We, meaning the two childless ladies who could have passed for childlike girls, (and if not, we don't want to know), stood in long lines of drippy minions like undercover agents of awe and curiosity. The great thing about eavesdropping on kids is re-remembering the millions of things one can talk about. As adults we like to confine our exchange on fixed issues, like our job, kids,health; kids, on the other hand, just talk. Nothing can describe the phenomenon better than a train-wreck of hypotheticals. I mean, who needs “answers” anyway? "Hey Mikey, if I fall down, I'll die; or I'll break my ankle. Or I could slide down the tree, but then I'd get paper cuts." Stuff like that. Magic.

Much a fuss has been made lately about the value of getting outside one’s comfort zone; life begins at the end of your comfort and so on. If voluntarily swirling down Joker Soaker (face first) doesn’t cut it, then I'm at a loss. Despite the milieu of surrounding squares, squares, we were not. At lease not today.

Noon was approaching, hence time for ice cream. Quick, close your eyes. What’s your favorite childhood treat?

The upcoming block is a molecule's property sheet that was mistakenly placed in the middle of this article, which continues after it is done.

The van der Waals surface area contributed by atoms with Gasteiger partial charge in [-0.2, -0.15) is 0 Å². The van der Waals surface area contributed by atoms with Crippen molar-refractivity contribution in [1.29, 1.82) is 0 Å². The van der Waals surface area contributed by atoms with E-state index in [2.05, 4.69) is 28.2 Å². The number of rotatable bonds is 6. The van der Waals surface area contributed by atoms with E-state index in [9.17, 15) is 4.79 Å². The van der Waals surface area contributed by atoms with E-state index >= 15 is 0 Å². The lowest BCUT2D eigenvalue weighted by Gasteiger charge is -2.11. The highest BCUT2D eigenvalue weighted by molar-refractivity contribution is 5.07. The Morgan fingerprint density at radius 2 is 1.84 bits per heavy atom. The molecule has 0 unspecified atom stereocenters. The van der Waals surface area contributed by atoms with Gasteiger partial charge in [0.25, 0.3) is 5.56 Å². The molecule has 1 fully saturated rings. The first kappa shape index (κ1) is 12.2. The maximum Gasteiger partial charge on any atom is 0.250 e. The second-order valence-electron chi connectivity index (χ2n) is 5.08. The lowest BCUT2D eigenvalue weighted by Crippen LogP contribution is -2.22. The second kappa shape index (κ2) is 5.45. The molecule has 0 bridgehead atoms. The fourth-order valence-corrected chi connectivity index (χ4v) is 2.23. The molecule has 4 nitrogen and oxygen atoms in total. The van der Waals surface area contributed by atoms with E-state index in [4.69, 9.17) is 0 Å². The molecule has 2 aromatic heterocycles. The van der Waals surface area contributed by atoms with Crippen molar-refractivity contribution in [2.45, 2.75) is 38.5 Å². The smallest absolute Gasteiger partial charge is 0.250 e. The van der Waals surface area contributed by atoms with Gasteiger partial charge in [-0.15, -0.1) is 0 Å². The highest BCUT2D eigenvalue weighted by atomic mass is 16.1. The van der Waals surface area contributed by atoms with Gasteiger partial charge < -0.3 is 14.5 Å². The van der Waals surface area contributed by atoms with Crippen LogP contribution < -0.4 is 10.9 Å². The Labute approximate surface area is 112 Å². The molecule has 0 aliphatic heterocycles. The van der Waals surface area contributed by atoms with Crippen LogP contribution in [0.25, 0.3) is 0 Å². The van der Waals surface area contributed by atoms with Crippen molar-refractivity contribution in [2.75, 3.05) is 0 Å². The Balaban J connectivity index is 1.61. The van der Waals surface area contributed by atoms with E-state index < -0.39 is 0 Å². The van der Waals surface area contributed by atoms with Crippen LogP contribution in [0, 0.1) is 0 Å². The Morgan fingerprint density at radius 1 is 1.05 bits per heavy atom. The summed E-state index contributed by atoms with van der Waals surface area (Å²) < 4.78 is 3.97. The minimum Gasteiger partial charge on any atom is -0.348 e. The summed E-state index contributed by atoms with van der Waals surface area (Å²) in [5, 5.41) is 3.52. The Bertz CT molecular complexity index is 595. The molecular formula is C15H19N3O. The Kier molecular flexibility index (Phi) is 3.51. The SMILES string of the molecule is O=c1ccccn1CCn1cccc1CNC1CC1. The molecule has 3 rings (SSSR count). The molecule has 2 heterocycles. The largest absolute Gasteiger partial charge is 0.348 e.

Next up: World of Chima. "It feels like we are stealing spots away from these kids" my at times self-deprecating friend would lean in and whisper. Indeed, at times it did. The question “is this normal” would saunter in and out of my thoughts throughout the day. Non-children, however, are humans too, my six year old inner know it all would pop up and exclaim! And roller coasters are equal opportunity fun making machines, right? I had no choice but to agree.

As we continued to hop on and off rides, I couldn't help but notice how differently we, as bigger and superior beings experience "fun". First off, any sort of physical exertion is mostly considered a drag. Play fighting, running around aimlessly, bursting out with odd sounds are sure signs of one too many margaritas; not the euphoria of being alive. Sober.